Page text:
Since then, Hornby has been something of a literary gadfly, writing essays about pop music for the New Yorker and a column about books for McSweeney's The Believer. A year ago, McSweeney's packaged up a collection of Hornby's music essays in Songbook. Soaked with adulation, the essays read more like letters from an acutely smart fan club member than a cynical rock music critic. Their cumulative effect is immensely disarming and inspiring.
Now, McSweeney's has out Polysyllabic Spree, a collection of Hornby's columns from The Believer. Both high-minded and easygoing, these essays have the voice of a giddy, conversational grad student. In each installment, Hornby consumes a stack of novels--a balanced mix of classics and bestsellers--and, in a sideways sort of way, lays out critical thoughts about the books, writing, and the act of reading itself. In one essay, he even imagines that he is physically duking it out with the rather boorish Victorian writer Wilkie Collins.
What prompted your recent shift from writer to critic?
HORNBY: I'm not a critic. I'm an avid consumer, and when you're a writer and an enthusiast, you find yourself wanting to talk about stuff. But I think that Songbook and Spree are kind of anti-criticism.
The conversational tone that you've taken in both Polysyllabic Spree and Songbook is languid, casual, and easygoing. Is writing as easy for you as you make it seem?
You'd be amazed how long it takes me to write things that people can read in two minutes. Still, I do think that's the way it should be. The writer should do the work, not the reader.
Which is easier for you, fiction or nonfiction?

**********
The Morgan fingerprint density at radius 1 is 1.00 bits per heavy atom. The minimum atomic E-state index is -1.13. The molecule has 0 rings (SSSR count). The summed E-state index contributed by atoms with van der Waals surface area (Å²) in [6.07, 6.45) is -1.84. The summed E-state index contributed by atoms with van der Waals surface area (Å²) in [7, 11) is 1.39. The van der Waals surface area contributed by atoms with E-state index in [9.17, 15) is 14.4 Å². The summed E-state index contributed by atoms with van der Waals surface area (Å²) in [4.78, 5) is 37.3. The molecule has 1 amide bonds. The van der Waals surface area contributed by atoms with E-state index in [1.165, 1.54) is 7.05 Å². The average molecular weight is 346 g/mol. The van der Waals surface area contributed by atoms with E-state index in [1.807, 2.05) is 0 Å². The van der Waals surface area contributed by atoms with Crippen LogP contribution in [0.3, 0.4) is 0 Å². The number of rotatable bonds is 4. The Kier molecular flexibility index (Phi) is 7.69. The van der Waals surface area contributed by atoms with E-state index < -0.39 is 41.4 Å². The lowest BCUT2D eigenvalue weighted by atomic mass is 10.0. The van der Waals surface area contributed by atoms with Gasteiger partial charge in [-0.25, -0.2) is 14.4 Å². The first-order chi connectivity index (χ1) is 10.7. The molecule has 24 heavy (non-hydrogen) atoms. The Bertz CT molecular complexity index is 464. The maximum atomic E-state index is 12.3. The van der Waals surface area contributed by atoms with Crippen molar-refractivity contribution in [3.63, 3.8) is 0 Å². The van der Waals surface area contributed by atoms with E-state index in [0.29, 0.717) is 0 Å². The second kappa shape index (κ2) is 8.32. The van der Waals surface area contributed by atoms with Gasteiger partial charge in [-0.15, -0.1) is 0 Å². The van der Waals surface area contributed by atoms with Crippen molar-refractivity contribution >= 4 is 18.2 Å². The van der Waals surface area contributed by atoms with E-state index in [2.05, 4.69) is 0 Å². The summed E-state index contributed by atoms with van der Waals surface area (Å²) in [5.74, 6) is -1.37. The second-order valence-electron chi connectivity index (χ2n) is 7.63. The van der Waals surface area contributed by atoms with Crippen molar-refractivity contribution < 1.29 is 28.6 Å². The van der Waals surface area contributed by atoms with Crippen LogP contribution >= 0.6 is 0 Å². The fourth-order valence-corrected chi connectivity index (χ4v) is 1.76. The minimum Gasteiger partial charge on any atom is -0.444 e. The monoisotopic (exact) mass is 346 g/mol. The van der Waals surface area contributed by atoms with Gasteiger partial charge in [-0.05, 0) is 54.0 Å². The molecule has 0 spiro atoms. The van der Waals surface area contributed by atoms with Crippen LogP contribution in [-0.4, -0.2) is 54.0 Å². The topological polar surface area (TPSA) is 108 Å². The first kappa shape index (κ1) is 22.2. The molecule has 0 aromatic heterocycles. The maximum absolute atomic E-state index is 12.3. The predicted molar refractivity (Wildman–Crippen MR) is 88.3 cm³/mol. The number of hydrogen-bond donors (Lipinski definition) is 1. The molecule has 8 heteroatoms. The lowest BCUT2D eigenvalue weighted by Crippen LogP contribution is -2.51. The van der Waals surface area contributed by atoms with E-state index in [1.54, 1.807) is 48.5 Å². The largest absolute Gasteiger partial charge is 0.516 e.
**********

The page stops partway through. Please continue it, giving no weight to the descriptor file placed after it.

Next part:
I think nonfiction is easier for everybody. The advantage of knowing what happens next can never be underestimated.
What odds would you put on a fight between Maxim and The Believer?
Now, see, you're implying that Maxim would beat The Believer to a pulp because we're wimps. But I think we'd end up dancing round and round them, and they'd be swinging these wild punches that wouldn't land: The Believer in 12.
With the huge success of High Fidelity, do you worry that your place in pop culture has been pigeonholed?
Well, over here in the UK I'm the football guy [for the sports memoir Fever Pitch], and I ignore it. In the US, I'm the High Fidelity guy, and I ignore that, too. I have a very strong sense of what I want to do, and I certainly don't want to do anything twice, so I don't really worry about being typecast. The media feels the need to pigeonhole much more than a readership does.
Do you agree that there is "guy writing" and "girl writing"? Your lists and competitive spunk seem to fall distinctly in the guy camp.
I challenge anyone, of either gender (see, there I go again) to read Wilkie Collins and not to think of the experience pugilistically. Or at least in terms of arm-wrestling. But the whole guy/gal, chicklit thing has got so depressing--and depressingly reductive--that I can't bear to think about it. All I know is that any book which makes a naked pitch for one gender or another is a book I don't want to read.
Are you lamenting that iPods and the like are killing the idea of an album?
No lamentations here. The album was effectively killed by the CD, and the need artists felt to occupy 70 minutes of disc space. I never heard any great 70-minute albums. The iPod certainly suits my way of listening to music, which is to reduce albums down to two or three great songs.
Is there a similar phenomena occurring in literature?
I'd be the last to know. But it's hard to imagine that books--which take commitment and patience, both to read and to write--won't eventually be affected by the iPod mentality. I suspect that in the end, the effects will be good. Writers will have to stop being self-indulgent and boring if they are to attract any attention.